Mock incident at Manitoulin Secondary School demonstrates preparedness for lockdown situation

Officers with the Manitoulin-Espanola OPP and UCCM Anishinaabe Police Service enter Manitoulin Secondary School during a mock incident late last week. photo by Lori Thompson

M’CHIGEENG––It is an unfortunate reality but in today’s world, our schools are mandated to practice lockdown procedures to ensure the safety and security of students and staff should an actual event occur.

On this past Friday, April 8, there was a simulated lockdown.  “Manitoulin-Espanola OPP Community Services Officer (CSO) Marie Ford actually approached the school about simulating an actual event,” said Jamie Mohamed, principal of Manitoulin Secondary School. “It was good to have the opportunity for the police service to enter and go through the building. It was similar to what they would go through in a real situation but we do this regardless. One difference was that in a typical lockdown, kids are in their classes. We did this scenario during a transition period. It was interesting to see the OPP, staff and students react to that scenario and I applaud everyone. They did a fantastic job.”

Mr. Mohamed was pleased with how everyone reacted to the lockdown procedures. “We do this on a regular basis, just like a fire drill,” he said. “We need the students to be well prepared in case it’s necessary.”

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Staff and students at MSS practice six fire drills a year and two of three scenarios: lockdown, shelter in place, or hold and secure.

Shelter in place occurs when there is an environmental risk to a school such as a chemical leak in the community. In this situation everyone remains indoors until further notice.

When there is an external threat to the school, staff and students go into hold and secure. During a hold and secure the doors are locked, blinds are closed and lights are turned off. Normal classroom activities are maintained.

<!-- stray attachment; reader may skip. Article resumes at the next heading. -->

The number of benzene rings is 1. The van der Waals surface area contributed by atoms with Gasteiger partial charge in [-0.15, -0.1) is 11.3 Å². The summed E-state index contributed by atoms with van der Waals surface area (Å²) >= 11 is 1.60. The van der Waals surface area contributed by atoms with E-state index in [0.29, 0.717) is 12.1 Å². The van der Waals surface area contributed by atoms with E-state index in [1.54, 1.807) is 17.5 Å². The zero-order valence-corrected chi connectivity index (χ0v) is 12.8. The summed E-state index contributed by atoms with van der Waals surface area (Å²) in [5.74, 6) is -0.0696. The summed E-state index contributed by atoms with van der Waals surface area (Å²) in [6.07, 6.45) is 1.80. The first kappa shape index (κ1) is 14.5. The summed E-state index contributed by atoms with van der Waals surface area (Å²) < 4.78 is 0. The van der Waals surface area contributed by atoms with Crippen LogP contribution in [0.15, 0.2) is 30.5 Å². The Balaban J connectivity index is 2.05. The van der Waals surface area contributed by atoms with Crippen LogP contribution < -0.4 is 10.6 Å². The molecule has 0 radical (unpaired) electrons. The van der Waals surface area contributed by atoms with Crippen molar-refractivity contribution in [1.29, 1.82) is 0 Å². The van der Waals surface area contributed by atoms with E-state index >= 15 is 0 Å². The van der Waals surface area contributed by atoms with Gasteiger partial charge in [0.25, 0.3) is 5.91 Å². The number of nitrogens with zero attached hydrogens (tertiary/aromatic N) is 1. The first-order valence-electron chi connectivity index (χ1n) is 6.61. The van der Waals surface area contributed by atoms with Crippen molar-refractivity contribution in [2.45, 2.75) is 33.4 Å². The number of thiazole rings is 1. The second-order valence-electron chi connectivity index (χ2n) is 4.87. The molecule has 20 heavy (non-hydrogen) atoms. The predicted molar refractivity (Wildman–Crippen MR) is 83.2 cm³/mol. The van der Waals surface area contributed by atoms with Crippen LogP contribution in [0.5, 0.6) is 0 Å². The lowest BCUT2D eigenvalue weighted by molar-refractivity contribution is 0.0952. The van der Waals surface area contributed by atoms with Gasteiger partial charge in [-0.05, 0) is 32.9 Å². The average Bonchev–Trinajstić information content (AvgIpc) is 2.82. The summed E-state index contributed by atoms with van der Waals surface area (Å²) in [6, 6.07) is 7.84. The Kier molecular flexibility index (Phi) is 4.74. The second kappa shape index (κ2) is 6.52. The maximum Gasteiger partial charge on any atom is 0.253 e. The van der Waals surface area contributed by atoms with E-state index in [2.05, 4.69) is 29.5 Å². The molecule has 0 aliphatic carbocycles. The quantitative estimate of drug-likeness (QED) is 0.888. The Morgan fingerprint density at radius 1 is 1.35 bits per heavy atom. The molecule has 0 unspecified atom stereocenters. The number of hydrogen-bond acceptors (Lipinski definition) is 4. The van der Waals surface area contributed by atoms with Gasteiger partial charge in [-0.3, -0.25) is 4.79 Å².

A lockdown occurs when the threat comes from within the school. Doors are locked, blinds closed and lights are turned off. Everyone moves to the location in the room where it is most difficult to be seen from the classroom door window. Any students that are outside the building during a lockdown will be escorted to a predetermined gathering location.

Manitoulin-Espanola OPP and UCCM Anishnaabe Police Services collaborated in this drill with M’Chigeeng First Nation and Billings fire departments and local EMS. Sergeant Michael Patterson, Manitoulin-Espanola OPP, Gore Bay detachment, explained, “Police, fire and ambulance participate in the event and it allows us to test our interoperability, and for members of each service to familiarize themselves with the layout of the school and to practice their involvements in these situations.”

“The schools are mandated to do two lockdown drills a year,” Sgt. Patterson continued. “The purpose of the drill is to test the school’s readiness should a real lockdown be necessitated. A lockdown could be called for any number of reasons, and is called at the discretion of the school principal. It would be used when there is a major incident or threat of school violence within the school or in relation to the school.”

“In this case, the school did an excellent job and appears ready for a lockdown event. The students and teachers know their role in a lockdown situation and it was evident during this exercise. “

“We also do two mandated lockdown drills a year with all of the Rainbow District School Board schools,” said CSO Ford. “Manitoulin Secondary School is a fantastic school with really good students and supportive staff. We were impressed with how quickly they responded to the lockdown drill.”

UCCM CSO Constable Murray Still noted the importance of their partnership in events such as this, where the proximity of the school to UCCM Police Services means it is likely their officers who would be some of the first responders to the scene.

The drill went very quickly, according to Mr. Mohamed, with the officers in and through the building with speed. “They checked the doors and rooms to make sure they couldn’t see anybody,” he said. 

A debriefing was held afterwards. “There were some things we saw where they could do things a little differently but all in all, it went very well,” said CSO Still.

No one anticipates a situation that requires a lockdown. It’s good to know that everyone is prepared in the event it does occur.